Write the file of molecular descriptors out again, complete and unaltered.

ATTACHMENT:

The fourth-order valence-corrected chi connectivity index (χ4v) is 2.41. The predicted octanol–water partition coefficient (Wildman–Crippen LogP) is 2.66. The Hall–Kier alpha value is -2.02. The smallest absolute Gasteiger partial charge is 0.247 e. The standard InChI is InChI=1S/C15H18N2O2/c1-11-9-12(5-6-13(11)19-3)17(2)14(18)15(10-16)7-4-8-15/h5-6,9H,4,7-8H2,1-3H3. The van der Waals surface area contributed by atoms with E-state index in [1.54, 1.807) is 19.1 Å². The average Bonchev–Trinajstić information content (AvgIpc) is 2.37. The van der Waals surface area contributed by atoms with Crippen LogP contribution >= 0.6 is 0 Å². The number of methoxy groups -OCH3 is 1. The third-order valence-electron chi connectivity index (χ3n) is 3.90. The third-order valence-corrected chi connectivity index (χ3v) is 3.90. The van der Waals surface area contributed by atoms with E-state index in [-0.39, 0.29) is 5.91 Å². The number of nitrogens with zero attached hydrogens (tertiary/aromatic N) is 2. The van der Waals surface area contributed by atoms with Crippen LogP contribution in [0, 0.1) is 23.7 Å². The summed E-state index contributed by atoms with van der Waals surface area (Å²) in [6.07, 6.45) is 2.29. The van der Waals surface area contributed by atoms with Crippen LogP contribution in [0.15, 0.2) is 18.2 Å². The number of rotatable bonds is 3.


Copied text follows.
The fourth-order valence-corrected chi connectivity index (χ4v) is 2.41. The predicted octanol–water partition coefficient (Wildman–Crippen LogP) is 2.66. The Hall–Kier alpha value is -2.02. The smallest absolute Gasteiger partial charge is 0.247 e. The standard InChI is InChI=1S/C15H18N2O2/c1-11-9-12(5-6-13(11)19-3)17(2)14(18)15(10-16)7-4-8-15/h5-6,9H,4,7-8H2,1-3H3. The van der Waals surface area contributed by atoms with E-state index in [1.54, 1.807) is 19.1 Å². The average Bonchev–Trinajstić information content (AvgIpc) is 2.37. The van der Waals surface area contributed by atoms with Crippen LogP contribution >= 0.6 is 0 Å². The number of methoxy groups -OCH3 is 1. The third-order valence-electron chi connectivity index (χ3n) is 3.90. The third-order valence-corrected chi connectivity index (χ3v) is 3.90. The van der Waals surface area contributed by atoms with E-state index in [-0.39, 0.29) is 5.91 Å². The number of nitrogens with zero attached hydrogens (tertiary/aromatic N) is 2. The van der Waals surface area contributed by atoms with Crippen LogP contribution in [0, 0.1) is 23.7 Å². The summed E-state index contributed by atoms with van der Waals surface area (Å²) in [6.07, 6.45) is 2.29. The van der Waals surface area contributed by atoms with Crippen LogP contribution in [0.15, 0.2) is 18.2 Å². The number of rotatable bonds is 3.